For months, it seemed as though the Texans were the average Houstonian's sports salvation.
Never mind the Astros' status as the worst organization in baseball and a Bud Selig-forced move to the American League after 50 years.
Never mind that the Rockets, after cleverly orchestrating a trade and subsequent scheme to pair Pau Gasol and Nene up front, had an entire offseason blueprint and return to contention decimated at the whim of NBA commissioner David Stern.
These were the Texans. Things were supposed to be finally different, especially after a dramatic division-clinching win in Cincinnati that made believers out of us all.
In the end, it was a setup for even greater disappointment.
Yes, the Texans are limping to the season's finish line without Matt Schaub, Andre Johnson and Mario Williams. But the same group that was able to beat playoff contenders Atlanta and Cincinnati has now lost back-to-back games to the Panthers and Colts.
In the latter instance, it may not be fair to fully blame them.
In the second quarter, an inexplicable roughing the passer penalty against J.J. Watt flipped the field after the Texans had forced a Colts punt at roughly their own 20. The eventual result was an Adam Vinatieri field goal.
In the third quarter, Pierre Garcon grabbed the jersey of Texan cornerback Johnathan Joseph for at least three seconds on a deep throw from Dan Orlovsky, preventing an interception. Again, the eventual result was a Vinatieri field goal and three points.
On the game-winning drive in the fourth quarter, three different penalties were called against the Texans -- all inside the Indianapolis 20-yard line. On one, J.J. Watt was called for roughing the passer after a Colts offensive lineman tossed Connor Barwin into him, causing a chain reaction.
On another, Glover Quin was flagged for pass interference at the 1-yard-line when a penalty came in a full two seconds after the play -- after Colts receivers and the Indianapolis crowd had time to throw a temper tantrum.
Thirteen of the Colts' 19 points came from drives that included highly suspect penalties to keep them alive. In all, the Texans were whistled 11 times and surrendered 84 yards on flags -- compared to just four calls for 35 yards on the Colts.
But as bad as it was, it can't ALL be blamed on the officials. It wouldn't be the Texans without several self-inflicted wounds as well.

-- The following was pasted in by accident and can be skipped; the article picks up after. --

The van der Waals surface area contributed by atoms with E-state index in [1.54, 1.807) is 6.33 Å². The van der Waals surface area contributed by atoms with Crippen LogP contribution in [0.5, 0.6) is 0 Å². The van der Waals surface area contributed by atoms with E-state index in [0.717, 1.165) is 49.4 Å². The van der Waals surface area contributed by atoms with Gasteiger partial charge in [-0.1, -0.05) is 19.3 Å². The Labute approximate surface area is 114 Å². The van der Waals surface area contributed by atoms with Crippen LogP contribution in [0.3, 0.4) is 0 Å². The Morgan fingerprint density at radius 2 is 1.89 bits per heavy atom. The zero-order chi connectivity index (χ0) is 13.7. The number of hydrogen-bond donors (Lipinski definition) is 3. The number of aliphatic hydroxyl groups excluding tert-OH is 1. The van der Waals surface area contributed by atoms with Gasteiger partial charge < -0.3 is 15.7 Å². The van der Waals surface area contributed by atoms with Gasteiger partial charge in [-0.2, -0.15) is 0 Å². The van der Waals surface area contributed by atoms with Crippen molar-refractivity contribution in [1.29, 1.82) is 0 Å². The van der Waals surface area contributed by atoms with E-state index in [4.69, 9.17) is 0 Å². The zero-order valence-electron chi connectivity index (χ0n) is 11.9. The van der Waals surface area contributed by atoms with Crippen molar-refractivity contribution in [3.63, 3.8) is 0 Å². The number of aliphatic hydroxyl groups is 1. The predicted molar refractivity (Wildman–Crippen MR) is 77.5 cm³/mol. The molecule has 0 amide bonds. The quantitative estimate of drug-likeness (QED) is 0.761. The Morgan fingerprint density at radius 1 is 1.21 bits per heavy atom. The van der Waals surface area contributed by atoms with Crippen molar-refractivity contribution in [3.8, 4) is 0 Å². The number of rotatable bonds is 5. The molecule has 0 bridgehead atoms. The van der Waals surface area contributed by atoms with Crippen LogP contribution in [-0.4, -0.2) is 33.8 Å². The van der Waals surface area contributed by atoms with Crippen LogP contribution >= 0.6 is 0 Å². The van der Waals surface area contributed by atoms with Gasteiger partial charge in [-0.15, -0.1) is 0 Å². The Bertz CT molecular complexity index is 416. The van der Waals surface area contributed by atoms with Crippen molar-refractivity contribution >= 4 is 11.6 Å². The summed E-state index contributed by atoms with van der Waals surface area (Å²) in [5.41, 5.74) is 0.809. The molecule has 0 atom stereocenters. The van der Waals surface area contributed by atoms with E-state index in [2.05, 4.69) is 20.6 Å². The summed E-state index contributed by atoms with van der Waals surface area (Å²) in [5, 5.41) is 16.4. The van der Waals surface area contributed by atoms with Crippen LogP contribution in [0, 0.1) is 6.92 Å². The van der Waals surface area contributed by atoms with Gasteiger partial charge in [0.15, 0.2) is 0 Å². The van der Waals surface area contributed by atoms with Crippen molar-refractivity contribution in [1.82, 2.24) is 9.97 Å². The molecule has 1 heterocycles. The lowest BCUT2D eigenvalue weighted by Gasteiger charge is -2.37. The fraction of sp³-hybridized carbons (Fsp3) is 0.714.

Leading by one and facing a 3rd-and-5 at the Indianapolis 16 with 2:30 left and the Colts having no timeouts, the Texans knew that a first down would effectively end the game.
Head coach Gary Kubiak, however, didn't trust T.J. Yates enough to give him a realistic chance. Instead, he kept the ball on the ground with Arian Foster, settling for a Neil Rackers field goal to take a 16-12 lead.
On the ensuing Indianapolis drive, the Texans drove in the final dagger when they opted to let Kareem Jackson play man coverage against Reggie Wayne.
Though Wayne has lost a step or two, he remains one of the smartest receivers in football. That's a dangerous matchup against a second-year corner who struggles each week to turn and locate the ball while in the air.
The results, of course, were a 34-yard strike to Wayne that put the Colts in the red zone, and the eventual 1-yard touchdown pass to win it.
In the end, the result is all that matters. Whether the officials or Kubiak receive the brunt of the blame will be debated for the next nine days.
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The reality is that a win would've put the Texans one New England loss away from the No. 1 seed, a bye and home-field advantage throughout the AFC playoffs.
Instead, they found a way to lose to a 1-13 opponent after leading the entire game and blow any reasonable opportunity at playoff success. A team led by Dan Orlovsky went 78 yards in 12 plays in 1 minute and 37 seconds, needing no timeouts against the league's No. 2 defense.
Yes, these are the Houston Texans. This is life as a Houston sports fan.
Welcome back to reality.